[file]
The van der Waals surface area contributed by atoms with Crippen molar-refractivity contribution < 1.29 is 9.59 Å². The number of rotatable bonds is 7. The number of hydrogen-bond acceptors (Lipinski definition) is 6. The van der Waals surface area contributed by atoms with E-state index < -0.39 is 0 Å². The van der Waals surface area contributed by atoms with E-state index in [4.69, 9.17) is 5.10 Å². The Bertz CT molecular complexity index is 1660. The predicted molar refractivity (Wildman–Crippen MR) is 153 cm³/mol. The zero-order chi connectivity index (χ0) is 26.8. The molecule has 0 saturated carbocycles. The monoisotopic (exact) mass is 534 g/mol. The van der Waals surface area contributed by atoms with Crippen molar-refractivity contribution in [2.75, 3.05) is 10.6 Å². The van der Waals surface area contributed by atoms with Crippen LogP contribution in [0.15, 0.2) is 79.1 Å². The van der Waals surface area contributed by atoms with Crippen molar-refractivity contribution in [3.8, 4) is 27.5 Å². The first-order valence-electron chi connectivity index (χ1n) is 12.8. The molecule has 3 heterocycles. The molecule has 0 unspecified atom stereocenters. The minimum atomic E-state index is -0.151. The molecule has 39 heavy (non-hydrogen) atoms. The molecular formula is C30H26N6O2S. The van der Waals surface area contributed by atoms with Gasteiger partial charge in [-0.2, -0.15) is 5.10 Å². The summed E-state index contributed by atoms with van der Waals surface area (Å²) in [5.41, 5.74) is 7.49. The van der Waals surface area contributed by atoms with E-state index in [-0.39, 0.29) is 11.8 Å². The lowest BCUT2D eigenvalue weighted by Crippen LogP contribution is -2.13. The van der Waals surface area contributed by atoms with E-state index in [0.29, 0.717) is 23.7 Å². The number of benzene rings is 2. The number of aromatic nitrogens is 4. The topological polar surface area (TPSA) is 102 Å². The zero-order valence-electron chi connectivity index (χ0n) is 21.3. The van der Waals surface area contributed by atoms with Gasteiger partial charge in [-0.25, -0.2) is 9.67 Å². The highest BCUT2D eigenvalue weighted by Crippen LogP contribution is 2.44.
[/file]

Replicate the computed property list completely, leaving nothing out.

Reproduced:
The van der Waals surface area contributed by atoms with Crippen molar-refractivity contribution < 1.29 is 9.59 Å². The number of rotatable bonds is 7. The number of hydrogen-bond acceptors (Lipinski definition) is 6. The van der Waals surface area contributed by atoms with E-state index < -0.39 is 0 Å². The van der Waals surface area contributed by atoms with E-state index in [4.69, 9.17) is 5.10 Å². The Bertz CT molecular complexity index is 1660. The predicted molar refractivity (Wildman–Crippen MR) is 153 cm³/mol. The zero-order chi connectivity index (χ0) is 26.8. The molecule has 0 saturated carbocycles. The monoisotopic (exact) mass is 534 g/mol. The van der Waals surface area contributed by atoms with Crippen molar-refractivity contribution in [2.75, 3.05) is 10.6 Å². The van der Waals surface area contributed by atoms with Crippen LogP contribution in [0.15, 0.2) is 79.1 Å². The van der Waals surface area contributed by atoms with Crippen molar-refractivity contribution in [3.8, 4) is 27.5 Å². The first-order valence-electron chi connectivity index (χ1n) is 12.8. The molecule has 3 heterocycles. The molecule has 0 unspecified atom stereocenters. The minimum atomic E-state index is -0.151. The molecule has 39 heavy (non-hydrogen) atoms. The molecular formula is C30H26N6O2S. The van der Waals surface area contributed by atoms with Gasteiger partial charge in [-0.2, -0.15) is 5.10 Å². The summed E-state index contributed by atoms with van der Waals surface area (Å²) in [5.41, 5.74) is 7.49. The van der Waals surface area contributed by atoms with E-state index in [-0.39, 0.29) is 11.8 Å². The lowest BCUT2D eigenvalue weighted by Crippen LogP contribution is -2.13. The van der Waals surface area contributed by atoms with E-state index in [0.29, 0.717) is 23.7 Å². The number of benzene rings is 2. The number of aromatic nitrogens is 4. The topological polar surface area (TPSA) is 102 Å². The zero-order valence-electron chi connectivity index (χ0n) is 21.3. The van der Waals surface area contributed by atoms with Gasteiger partial charge in [-0.25, -0.2) is 9.67 Å². The highest BCUT2D eigenvalue weighted by Crippen LogP contribution is 2.44.